On the pandemic's frontlines
Eric Edwards, MPH, is a third-year PharmD candidate at The University of Oklahoma Health Science Center College of Pharmacy.
At the beginning of pharmacy school, I thought my primary focus would be learning clinical and scientific information and passing my examinations. I knew there would be new and adventurous opportunities that would arise throughout my education. Still, I did not expect a global pandemic that would not only change my life, but also change society as a whole.
Traditionally, at The University of Oklahoma Health Science Center, the college of pharmacy program requires third-year PharmD candidates to complete the APhA Pharmacy-Based Immunization Certificate Training Program. Due to COVID-19 and the number of people who wanted to be vaccinated drastically surpassing the numbers of licensed and practicing immunizers, our university started the training process earlier, in the early spring of our second year. I was excited to join the fight against COVID-19 as an immunizer.
My first experience administering a COVID-19 vaccine was at Millwood High School in Oklahoma City, where we vaccinated local community members on February 12, 2021. I felt prepared to give my first vaccine because of my experience during my graduate studies. However, I was concerned about the questions that would arise from my interactions with patients. As a student pharmacist, I thought some adults would be hesitant to trust that I knew how to properly administer a vaccine. I especially felt I could be of service in this particular community because I am an African American man. The area around this high school is predominately Black, and being able to represent this community and my profession made those I vaccinated more trusting. My first patient was an older Black woman, and the first thing she said to me was, “It’s good to see someone of color here doing this because sometimes we feel that our own people are never here to help.” This statement really stuck with me through the remainder of the day, as more than half of the patients I interacted with either made a similar remark or hugged me.
As part of the event, I was asked by the Oklahoma University Medicine television crew to participate in a brief interview to discuss my experience as a student pharmacist during the pandemic and how COVID-19 has affected our lives. After my interview, the next person to be interviewed was an older Black man who asked me, “Why do they show so many people like us in the ER? Are we more prone to getting the virus?” Before I answered his question, I prefaced that I was not sure why you see so many African Americans affected by COVID-19 in the news reports. I continued to say that, in my opinion, the larger hospitals in New York, Baltimore, and Cleveland are in neighborhoods where the minority population is higher. I am from Philadelphia, and most of our large hospitals are in neighborhoods where the population is tipped toward minorities. These patient interactions revealed to me a genuine distrust between some minority groups and the information being relayed to the public.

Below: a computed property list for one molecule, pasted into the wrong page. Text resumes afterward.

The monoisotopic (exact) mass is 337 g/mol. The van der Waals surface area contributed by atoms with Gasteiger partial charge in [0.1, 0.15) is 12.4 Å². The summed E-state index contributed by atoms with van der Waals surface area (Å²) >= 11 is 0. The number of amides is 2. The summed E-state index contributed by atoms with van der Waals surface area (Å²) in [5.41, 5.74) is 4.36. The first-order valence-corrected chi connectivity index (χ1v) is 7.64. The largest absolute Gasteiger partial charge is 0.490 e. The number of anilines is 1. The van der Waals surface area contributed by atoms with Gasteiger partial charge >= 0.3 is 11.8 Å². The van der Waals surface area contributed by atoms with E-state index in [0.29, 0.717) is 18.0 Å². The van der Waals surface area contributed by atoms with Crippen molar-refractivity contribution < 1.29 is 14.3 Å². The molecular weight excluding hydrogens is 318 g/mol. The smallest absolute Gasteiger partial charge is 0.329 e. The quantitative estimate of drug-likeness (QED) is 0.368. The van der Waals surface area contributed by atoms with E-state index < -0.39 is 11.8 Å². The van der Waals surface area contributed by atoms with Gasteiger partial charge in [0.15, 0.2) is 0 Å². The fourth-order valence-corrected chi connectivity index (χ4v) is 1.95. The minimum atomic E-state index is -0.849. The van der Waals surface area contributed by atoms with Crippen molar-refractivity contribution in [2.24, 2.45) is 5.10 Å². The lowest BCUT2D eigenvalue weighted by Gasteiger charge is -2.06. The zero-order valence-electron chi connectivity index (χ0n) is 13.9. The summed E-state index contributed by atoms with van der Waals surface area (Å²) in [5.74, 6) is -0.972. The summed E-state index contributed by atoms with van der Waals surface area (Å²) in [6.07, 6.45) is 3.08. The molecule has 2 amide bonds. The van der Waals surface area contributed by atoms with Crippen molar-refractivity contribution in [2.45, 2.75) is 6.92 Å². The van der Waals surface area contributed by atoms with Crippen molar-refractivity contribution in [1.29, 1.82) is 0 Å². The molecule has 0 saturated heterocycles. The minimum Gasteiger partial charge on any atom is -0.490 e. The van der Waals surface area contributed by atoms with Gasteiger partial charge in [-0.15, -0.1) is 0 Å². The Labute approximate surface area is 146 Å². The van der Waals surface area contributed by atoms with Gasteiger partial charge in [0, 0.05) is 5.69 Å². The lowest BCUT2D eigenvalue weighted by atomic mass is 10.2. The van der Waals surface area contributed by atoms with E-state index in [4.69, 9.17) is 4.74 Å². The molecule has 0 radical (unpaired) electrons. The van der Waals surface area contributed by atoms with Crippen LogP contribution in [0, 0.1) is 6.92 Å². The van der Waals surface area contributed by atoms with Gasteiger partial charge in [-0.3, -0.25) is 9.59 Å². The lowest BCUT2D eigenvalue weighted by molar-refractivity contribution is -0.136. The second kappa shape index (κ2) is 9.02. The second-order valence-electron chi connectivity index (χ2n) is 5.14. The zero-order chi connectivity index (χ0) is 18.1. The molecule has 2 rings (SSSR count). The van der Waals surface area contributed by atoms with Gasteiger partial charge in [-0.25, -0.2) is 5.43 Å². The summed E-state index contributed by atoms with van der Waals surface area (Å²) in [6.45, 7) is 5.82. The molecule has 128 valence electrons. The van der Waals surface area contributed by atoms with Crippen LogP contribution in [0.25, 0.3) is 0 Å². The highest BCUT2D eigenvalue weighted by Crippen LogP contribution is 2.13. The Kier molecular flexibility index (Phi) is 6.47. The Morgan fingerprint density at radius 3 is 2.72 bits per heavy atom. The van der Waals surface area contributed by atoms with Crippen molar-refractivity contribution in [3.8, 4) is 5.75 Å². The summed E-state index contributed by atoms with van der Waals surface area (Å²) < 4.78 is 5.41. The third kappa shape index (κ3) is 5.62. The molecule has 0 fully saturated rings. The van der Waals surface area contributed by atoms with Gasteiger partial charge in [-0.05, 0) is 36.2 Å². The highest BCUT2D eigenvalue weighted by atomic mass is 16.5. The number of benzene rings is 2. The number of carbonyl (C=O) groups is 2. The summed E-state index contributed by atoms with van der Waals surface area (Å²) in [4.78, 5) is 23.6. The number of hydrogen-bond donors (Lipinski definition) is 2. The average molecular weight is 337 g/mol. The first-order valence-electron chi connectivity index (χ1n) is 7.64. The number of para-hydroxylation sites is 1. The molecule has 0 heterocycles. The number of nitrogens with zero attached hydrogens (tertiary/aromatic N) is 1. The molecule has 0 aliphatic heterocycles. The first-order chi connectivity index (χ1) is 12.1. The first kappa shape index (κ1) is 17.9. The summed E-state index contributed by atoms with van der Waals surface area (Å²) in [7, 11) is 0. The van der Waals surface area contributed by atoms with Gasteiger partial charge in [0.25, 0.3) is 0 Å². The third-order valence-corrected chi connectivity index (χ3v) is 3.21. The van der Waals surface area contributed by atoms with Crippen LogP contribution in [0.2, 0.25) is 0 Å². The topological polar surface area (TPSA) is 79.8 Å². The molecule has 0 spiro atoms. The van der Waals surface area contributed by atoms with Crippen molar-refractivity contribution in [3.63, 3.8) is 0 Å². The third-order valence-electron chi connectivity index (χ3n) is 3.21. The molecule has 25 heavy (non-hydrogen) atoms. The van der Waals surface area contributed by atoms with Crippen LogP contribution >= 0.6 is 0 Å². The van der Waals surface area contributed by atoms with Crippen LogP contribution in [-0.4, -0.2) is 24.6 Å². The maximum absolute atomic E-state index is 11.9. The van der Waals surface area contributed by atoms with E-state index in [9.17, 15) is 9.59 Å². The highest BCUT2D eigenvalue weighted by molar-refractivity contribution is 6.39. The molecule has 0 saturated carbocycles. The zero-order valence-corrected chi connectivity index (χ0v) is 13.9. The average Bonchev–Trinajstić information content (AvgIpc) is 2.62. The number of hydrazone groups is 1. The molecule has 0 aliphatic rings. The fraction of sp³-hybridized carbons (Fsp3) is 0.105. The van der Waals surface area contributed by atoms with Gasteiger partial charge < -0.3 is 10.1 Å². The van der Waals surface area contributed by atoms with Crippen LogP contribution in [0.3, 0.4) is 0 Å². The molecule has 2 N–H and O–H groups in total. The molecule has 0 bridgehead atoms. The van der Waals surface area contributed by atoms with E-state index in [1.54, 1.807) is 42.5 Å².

Listen, then show empathy
In March, I also participated in the COVID-19 vaccination clinic conducted at the University of Oklahoma Medical Center, where I encountered more vaccine-hesitant people due to the recall of Johnson & Johnson’s Janssen COVID-19 vaccine. Anticipating patient concerns ahead of the event, I reviewed credible resources on the latest vaccine information so I could confidently address patient questions. Many of the questions I heard were about adverse effects and how to mitigate them if they occurred.
One patient at my station brought her iPad and began to show me bookmarks she had saved of non-credible websites that discussed reasons not to receive the vaccine. I was thankful for my clinical training in pharmacy school concerning patient interactions, where we learned to listen and then show empathy to patients voicing their concerns. I explained to her we do not know the long-term effects of the vaccine, and it is also in CDC and WHO’s best interests to keep us safe, healthy, and protected. This information helped put my patient at ease and assured her that I, alongside other health care providers, were working to prevent COVID-19 hospitalizations and deaths.
The real fight ahead of us
My experiences at the vaccination clinics and my position in the community setting have taught me COVID-19 is not the fight we are struggling with; we have the weapons to fight the disease. Our real barriers to convincing patients to get the COVID-19 vaccination are the lack of communication, distrust of Big Pharma and the government, and an abundance of non-credible information. If the United States wants to be at the forefront of vaccination against this virus, we need to drastically improve our communication and build trust between our communities and their providers. I hope that over the next few months I will be busy vaccinating and continuing the fight against COVID-19.
This project was funded in part by a collaborative agreement with the Centers for Disease Control and Prevention (CDC)—CoAg number 1 NU50CK000576-01-00. The CDC is an agency within the Department of Health and Human Services (HHS). The contents of this resource do not necessarily represent the CDC or HHS, and should not be considered an endorsement by the federal government.